• Man-Made sources include: various forms of combustion, such as from gas-powered transportation, industrial businesses, biomass burning (the burning of plant matter or coal for heating, cooking, and energy), and farming.

How dangerous are Particulate Matter?

One recent study called PM 2.5 “the largest environmental risk factor worldwide,” responsible for many more deaths than alcohol use, physical inactivity or high sodium intake. In fact, 4.2 million people die every year from breathing in large amounts of fine and ultrafine particulate matter. 

Another study showed that air pollution reduces global life expectancy by more than a year.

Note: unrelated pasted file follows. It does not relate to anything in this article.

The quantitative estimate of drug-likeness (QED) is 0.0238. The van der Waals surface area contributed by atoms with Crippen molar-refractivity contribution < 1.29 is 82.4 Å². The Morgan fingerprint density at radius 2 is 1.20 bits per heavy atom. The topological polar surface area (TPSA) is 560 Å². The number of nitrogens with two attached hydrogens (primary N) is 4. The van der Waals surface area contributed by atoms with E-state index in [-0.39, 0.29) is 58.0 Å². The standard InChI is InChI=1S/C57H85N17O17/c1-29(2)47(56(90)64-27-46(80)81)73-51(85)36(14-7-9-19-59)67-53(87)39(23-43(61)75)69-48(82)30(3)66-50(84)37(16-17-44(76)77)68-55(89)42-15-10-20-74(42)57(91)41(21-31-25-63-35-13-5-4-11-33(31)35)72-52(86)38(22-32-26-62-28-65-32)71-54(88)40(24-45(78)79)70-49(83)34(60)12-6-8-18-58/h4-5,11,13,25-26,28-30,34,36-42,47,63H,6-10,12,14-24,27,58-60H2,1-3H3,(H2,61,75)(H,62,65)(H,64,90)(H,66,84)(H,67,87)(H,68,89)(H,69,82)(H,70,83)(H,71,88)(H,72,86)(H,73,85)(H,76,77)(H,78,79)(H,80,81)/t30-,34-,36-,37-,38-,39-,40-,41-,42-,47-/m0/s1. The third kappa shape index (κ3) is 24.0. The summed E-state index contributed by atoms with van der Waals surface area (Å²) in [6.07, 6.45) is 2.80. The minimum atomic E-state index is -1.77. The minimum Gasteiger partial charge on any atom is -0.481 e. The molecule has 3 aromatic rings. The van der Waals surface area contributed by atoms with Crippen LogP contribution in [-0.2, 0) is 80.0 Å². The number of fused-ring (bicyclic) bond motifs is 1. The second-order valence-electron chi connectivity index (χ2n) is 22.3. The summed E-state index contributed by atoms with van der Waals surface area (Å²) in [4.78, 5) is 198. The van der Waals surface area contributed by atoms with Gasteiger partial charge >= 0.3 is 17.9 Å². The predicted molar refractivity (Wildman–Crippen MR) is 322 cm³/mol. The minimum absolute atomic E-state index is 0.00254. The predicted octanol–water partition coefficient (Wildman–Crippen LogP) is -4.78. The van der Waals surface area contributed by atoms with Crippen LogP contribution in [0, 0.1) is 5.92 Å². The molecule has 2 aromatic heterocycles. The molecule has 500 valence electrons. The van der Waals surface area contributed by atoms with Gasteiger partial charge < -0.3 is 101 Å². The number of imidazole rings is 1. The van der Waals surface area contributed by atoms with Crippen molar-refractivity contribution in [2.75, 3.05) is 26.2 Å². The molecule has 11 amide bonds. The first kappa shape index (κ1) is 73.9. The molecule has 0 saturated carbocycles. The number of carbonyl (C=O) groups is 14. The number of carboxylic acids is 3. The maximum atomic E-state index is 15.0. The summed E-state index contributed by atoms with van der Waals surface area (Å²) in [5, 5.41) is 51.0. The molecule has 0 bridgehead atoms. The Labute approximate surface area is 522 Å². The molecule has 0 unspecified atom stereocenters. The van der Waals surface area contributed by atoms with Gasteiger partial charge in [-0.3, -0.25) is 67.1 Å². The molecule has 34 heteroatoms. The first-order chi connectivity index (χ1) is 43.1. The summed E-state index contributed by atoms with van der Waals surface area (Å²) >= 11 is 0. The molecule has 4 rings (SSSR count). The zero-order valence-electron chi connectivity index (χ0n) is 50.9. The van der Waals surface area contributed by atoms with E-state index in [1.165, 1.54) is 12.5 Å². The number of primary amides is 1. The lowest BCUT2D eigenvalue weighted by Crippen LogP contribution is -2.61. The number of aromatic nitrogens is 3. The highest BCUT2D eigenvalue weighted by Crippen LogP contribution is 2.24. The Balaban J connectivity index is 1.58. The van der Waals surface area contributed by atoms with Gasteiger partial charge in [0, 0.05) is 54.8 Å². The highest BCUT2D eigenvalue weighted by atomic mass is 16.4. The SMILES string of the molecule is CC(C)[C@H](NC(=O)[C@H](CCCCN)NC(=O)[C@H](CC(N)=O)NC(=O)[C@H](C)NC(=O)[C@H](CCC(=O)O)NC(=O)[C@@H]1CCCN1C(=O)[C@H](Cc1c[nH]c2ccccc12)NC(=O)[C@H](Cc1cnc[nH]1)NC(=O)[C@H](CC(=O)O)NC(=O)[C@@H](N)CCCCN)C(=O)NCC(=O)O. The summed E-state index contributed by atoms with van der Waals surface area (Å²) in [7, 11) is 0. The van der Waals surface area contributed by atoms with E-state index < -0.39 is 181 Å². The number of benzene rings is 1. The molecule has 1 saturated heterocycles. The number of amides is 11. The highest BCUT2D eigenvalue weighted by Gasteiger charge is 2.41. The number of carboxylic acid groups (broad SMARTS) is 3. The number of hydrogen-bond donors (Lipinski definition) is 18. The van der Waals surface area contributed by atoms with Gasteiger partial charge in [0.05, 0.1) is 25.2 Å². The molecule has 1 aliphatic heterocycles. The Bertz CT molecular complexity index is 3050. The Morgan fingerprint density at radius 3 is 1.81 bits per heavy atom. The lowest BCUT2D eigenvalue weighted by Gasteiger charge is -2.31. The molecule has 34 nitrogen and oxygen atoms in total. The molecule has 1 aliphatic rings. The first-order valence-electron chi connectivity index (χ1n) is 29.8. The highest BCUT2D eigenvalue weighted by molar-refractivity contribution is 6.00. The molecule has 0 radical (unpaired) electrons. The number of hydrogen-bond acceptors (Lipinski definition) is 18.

But, why? What is it that makes these invisible particles so deadly?

The answer lies in their size. Because PM2.5 and ultrafine particle matter are so small, they are easily inhaled and are able to penetrate deep into your respiratory system. 

Short-term issues from PM exposure include eye, nose, and throat irritation, coughing, sneezing, and shortness of breath. Long term exposure to PM2.5 can cause permanent respiratory problems such as asthma, chronic bronchitis, and heart disease. PM2.5 particles also elevate the likelihood of premature birth and infant mortality.

What makes the danger of particulate matter even more difficult to assess is that it’s rarely the direct cause of death. Rather, air pollution is the world’s 4th leading contributing cause of early death, accounting for:

  • 29% of all deaths and disease from lung cancer
  • 17% of all deaths and disease from acute lower respiratory infection
  • 24% of all deaths from stroke
  • 25% of all deaths and disease from coronary heart disease
  • 43% of all deaths and disease from chronic obstructive pulmonary disease